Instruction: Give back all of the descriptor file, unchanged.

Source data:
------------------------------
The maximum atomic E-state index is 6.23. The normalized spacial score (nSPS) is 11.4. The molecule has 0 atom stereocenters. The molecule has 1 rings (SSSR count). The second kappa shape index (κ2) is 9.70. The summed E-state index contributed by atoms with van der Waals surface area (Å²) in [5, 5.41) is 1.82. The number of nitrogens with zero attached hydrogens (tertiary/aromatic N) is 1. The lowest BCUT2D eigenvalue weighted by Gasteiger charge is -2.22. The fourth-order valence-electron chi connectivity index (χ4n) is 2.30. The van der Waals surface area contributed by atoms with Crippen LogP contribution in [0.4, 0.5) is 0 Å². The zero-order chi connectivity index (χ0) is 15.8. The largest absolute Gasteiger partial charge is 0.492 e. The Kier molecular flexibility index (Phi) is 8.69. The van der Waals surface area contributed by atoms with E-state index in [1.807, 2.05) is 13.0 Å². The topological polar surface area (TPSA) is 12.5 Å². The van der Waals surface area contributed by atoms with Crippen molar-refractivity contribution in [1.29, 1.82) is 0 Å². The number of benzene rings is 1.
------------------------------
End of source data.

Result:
The maximum atomic E-state index is 6.23. The normalized spacial score (nSPS) is 11.4. The molecule has 0 atom stereocenters. The molecule has 1 rings (SSSR count). The second kappa shape index (κ2) is 9.70. The summed E-state index contributed by atoms with van der Waals surface area (Å²) in [5, 5.41) is 1.82. The number of nitrogens with zero attached hydrogens (tertiary/aromatic N) is 1. The lowest BCUT2D eigenvalue weighted by Gasteiger charge is -2.22. The fourth-order valence-electron chi connectivity index (χ4n) is 2.30. The van der Waals surface area contributed by atoms with Crippen LogP contribution in [0.4, 0.5) is 0 Å². The zero-order chi connectivity index (χ0) is 15.8. The largest absolute Gasteiger partial charge is 0.492 e. The Kier molecular flexibility index (Phi) is 8.69. The van der Waals surface area contributed by atoms with E-state index in [1.807, 2.05) is 13.0 Å². The topological polar surface area (TPSA) is 12.5 Å². The van der Waals surface area contributed by atoms with Crippen molar-refractivity contribution in [1.29, 1.82) is 0 Å². The number of benzene rings is 1.